So I admit before one and all that finding there are working actors who are rude to the crew and staff backstage astounds me. How are they working? If an audience member is surprised by how many people it takes to run a show smoothly it should not be news to any actor. Sometimes we actors help run the show, especially in Non-Equity Land but even union actors may bring on or off stage a set piece if they are making an entrance or exit. I’ve been in shows where the set changes got applause and I’m glad to say there was also applause for other parts of the performance as well.
Why is there a perceived class distinction by some actors and the backstage crew? Is it because of college productions? Still, not one major I knew got out of our department without a tech class just as no designer got out without an acting class. We all stayed for strike after the closing show before the party officially started. We came to respect the guys and gals who could ramble up the scaffolds, scurry across the catwalks and make shoe string budgets look fantastic. We were expected, even as actors, to have run at least a few technical aspects on other shows. I ran an old light board, and I mean with my hands and feet, ran sound which then was sound cues not mics, was an ASM and once on a mercifully short play SM. I came to marvel at how my classmates could make the magic happen. I learned how to understand a floor plan and work out the set details with my designers but I never mastered being able to build it. Like my Dad, I am not handy.
In one dinner theatre our leading lady seemed like a nice girl. She’d only been out of school for maybe two years and in the small world we live in I found she was a classmate of a chap I’d done stock with two years before. As a housemate she was all right even if she would take single ice cubes without refilling the tray and throw off my Martini chills sometimes. Once she broke a chilling cocktail glass but left a nice, sorrowful note but no replacement stemware. On stage together, playing her father, I had to hold her a bit longer in our post duet embrace, yes and I was paid to hug the pretty thing, because she had to learn to wait and make them applaud. It was a pleasant teaching experience... for me at least. But at other points she was quite the devil of a diva. “Why is there light on them during my solo?” “Can that curtain be faster? Slower? Moved?” I’ll admit what passed as stage management at that theatre didn’t impress. How titular stage manager kept a job after so many missed cues was always a mystery if one didn’t believe the dirty rumors, so working in our collective interest, we, the cast, who were the crew too, learned to work around it. Our diva did too but only with complaints. When I talked with my colleague who was her classmate I got a chuckle of, “she’s always been like that,” to which I replied, “and they allowed it? Wasn’t it supposed to be a professional training program?” Well, no matter. As far as I know she didn’t work much again after the next show she left us to do. The shame of it is she had talent but no tact. Know this one and all, producers and directors talk to each other about us and unlike actors with vitriolic places like Non Equity Deputy to spew some venom, producers, CD’s, CM’s and all other powers that be talk about all of us but behind very closed doors. Behave!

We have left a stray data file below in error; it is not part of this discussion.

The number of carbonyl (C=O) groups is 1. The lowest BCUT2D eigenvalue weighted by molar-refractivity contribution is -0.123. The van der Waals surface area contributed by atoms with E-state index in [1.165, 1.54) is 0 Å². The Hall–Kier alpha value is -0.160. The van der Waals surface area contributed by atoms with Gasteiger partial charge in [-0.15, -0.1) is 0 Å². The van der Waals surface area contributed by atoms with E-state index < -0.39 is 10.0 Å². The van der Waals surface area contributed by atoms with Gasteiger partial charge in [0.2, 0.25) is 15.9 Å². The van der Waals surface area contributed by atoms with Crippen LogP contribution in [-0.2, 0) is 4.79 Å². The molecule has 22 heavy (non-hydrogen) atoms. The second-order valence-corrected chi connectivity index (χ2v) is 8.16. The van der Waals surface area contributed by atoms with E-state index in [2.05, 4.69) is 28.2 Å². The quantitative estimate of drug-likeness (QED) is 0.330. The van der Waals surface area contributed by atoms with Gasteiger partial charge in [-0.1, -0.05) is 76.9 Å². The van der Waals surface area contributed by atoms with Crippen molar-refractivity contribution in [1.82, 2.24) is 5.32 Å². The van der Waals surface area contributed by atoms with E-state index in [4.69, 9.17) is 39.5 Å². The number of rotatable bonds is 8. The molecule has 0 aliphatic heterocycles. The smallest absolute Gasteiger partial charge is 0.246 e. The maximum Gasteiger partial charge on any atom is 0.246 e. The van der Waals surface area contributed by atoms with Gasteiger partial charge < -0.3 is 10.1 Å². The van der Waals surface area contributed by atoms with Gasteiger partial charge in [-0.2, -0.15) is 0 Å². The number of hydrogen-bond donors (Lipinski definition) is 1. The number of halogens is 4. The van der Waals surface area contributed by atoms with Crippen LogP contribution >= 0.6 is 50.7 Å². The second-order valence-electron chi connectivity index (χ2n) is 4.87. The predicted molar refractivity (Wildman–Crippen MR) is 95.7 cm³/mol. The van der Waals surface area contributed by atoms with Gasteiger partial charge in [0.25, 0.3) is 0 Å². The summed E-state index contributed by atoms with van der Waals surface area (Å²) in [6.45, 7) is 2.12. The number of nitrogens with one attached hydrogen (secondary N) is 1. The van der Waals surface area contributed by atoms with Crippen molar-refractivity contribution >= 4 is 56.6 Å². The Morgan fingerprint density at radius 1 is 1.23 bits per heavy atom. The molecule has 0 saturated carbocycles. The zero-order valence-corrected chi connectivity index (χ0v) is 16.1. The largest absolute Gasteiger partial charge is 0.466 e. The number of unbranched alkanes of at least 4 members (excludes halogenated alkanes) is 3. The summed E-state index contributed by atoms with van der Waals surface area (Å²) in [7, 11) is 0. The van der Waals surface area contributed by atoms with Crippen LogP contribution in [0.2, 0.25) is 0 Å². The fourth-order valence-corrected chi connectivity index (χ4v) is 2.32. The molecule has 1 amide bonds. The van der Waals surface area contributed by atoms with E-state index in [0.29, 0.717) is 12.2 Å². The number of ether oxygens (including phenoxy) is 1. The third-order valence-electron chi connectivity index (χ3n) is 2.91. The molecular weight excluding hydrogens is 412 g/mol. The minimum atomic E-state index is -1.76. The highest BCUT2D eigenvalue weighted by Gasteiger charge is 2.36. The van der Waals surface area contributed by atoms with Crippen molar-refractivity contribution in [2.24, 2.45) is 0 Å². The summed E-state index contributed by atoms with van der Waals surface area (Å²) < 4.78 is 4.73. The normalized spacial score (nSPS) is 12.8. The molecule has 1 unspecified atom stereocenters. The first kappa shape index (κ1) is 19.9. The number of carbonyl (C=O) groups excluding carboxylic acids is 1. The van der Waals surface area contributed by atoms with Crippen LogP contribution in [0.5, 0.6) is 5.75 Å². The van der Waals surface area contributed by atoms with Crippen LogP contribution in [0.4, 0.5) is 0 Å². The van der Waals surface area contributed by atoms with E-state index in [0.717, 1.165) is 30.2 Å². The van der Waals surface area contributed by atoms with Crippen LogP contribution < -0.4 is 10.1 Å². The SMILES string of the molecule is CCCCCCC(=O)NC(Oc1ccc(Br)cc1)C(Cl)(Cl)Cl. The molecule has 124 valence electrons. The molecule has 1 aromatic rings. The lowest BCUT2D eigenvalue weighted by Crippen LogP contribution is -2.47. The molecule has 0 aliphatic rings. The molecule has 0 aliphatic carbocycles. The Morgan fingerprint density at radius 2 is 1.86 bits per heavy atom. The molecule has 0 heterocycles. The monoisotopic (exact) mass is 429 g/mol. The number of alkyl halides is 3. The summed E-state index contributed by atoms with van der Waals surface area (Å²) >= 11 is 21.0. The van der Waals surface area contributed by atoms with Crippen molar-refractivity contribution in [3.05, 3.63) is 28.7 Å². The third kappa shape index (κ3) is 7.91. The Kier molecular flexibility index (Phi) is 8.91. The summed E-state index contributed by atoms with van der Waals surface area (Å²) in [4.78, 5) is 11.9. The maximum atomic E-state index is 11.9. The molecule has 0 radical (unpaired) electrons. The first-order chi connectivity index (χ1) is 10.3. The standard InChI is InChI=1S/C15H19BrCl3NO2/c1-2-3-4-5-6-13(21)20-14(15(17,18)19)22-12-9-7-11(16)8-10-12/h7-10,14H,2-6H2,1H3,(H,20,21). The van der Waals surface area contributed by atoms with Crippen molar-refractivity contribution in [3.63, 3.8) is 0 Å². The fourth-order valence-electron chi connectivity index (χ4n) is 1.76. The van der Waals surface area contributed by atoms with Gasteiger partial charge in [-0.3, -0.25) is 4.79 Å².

When we’re on that P-Word level there’s a huge difference because when the unions are involved there are things we actors are not allowed to do or touch. Our job is to act. There are some non-union houses I’ve worked where the basic forms are followed and it is reassuring to know that I can trust somebody who cares about a job well done to preset and track items for me. On a recent show I had a few costume changes where I needed help. I’ve had more complex changes but these were for fussy period clothes and with a cranky, at times wonky knee I couldn’t do as much for myself as I’d have liked. Now I knew they were being paid to help me and I knew I was saying “thank you” all the time but it didn’t seem enough for all being done for me. Closing show I had some Barnes & Noble gift cards for my main dresser and her wardrobe crew. I’m only sorry I couldn’t have made the amounts a bit sweeter but like a lot in the theatre, forms and gestures are maybe more important than the actual action. By her and her crew taking such great care of me all I had to do was go out there and act. Thank you.